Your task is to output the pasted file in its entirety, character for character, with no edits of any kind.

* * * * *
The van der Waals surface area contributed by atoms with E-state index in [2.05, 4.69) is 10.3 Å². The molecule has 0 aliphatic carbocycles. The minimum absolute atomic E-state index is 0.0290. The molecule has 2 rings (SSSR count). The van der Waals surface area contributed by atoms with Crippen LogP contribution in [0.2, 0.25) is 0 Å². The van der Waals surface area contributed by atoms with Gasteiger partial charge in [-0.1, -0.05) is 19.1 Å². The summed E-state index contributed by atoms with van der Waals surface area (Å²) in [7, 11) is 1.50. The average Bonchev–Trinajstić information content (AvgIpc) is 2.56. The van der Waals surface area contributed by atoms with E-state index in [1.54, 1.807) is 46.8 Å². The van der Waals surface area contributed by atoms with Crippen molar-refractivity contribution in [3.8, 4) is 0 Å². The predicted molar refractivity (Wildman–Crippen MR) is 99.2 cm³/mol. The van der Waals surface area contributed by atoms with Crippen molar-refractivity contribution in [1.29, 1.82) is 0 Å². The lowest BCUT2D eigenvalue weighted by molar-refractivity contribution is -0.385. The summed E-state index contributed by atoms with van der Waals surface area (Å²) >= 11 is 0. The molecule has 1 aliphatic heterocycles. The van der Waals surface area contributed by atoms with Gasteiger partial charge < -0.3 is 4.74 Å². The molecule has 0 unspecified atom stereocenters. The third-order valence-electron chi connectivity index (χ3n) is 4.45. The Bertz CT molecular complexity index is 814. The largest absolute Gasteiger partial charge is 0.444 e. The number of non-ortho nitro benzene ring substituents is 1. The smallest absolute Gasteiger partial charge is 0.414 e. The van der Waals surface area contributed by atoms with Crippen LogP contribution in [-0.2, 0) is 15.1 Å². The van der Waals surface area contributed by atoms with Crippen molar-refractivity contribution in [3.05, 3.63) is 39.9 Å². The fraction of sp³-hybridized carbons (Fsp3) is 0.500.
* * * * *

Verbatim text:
The van der Waals surface area contributed by atoms with E-state index in [2.05, 4.69) is 10.3 Å². The molecule has 0 aliphatic carbocycles. The minimum absolute atomic E-state index is 0.0290. The molecule has 2 rings (SSSR count). The van der Waals surface area contributed by atoms with Crippen LogP contribution in [0.2, 0.25) is 0 Å². The van der Waals surface area contributed by atoms with Gasteiger partial charge in [-0.1, -0.05) is 19.1 Å². The summed E-state index contributed by atoms with van der Waals surface area (Å²) in [7, 11) is 1.50. The average Bonchev–Trinajstić information content (AvgIpc) is 2.56. The van der Waals surface area contributed by atoms with E-state index in [1.54, 1.807) is 46.8 Å². The van der Waals surface area contributed by atoms with Crippen molar-refractivity contribution in [3.8, 4) is 0 Å². The predicted molar refractivity (Wildman–Crippen MR) is 99.2 cm³/mol. The van der Waals surface area contributed by atoms with Crippen molar-refractivity contribution in [1.29, 1.82) is 0 Å². The lowest BCUT2D eigenvalue weighted by molar-refractivity contribution is -0.385. The summed E-state index contributed by atoms with van der Waals surface area (Å²) >= 11 is 0. The molecule has 1 aliphatic heterocycles. The van der Waals surface area contributed by atoms with Gasteiger partial charge < -0.3 is 4.74 Å². The molecule has 0 unspecified atom stereocenters. The third-order valence-electron chi connectivity index (χ3n) is 4.45. The Bertz CT molecular complexity index is 814. The largest absolute Gasteiger partial charge is 0.444 e. The number of non-ortho nitro benzene ring substituents is 1. The smallest absolute Gasteiger partial charge is 0.414 e. The van der Waals surface area contributed by atoms with Crippen LogP contribution in [-0.2, 0) is 15.1 Å². The van der Waals surface area contributed by atoms with Crippen molar-refractivity contribution in [3.05, 3.63) is 39.9 Å². The fraction of sp³-hybridized carbons (Fsp3) is 0.500.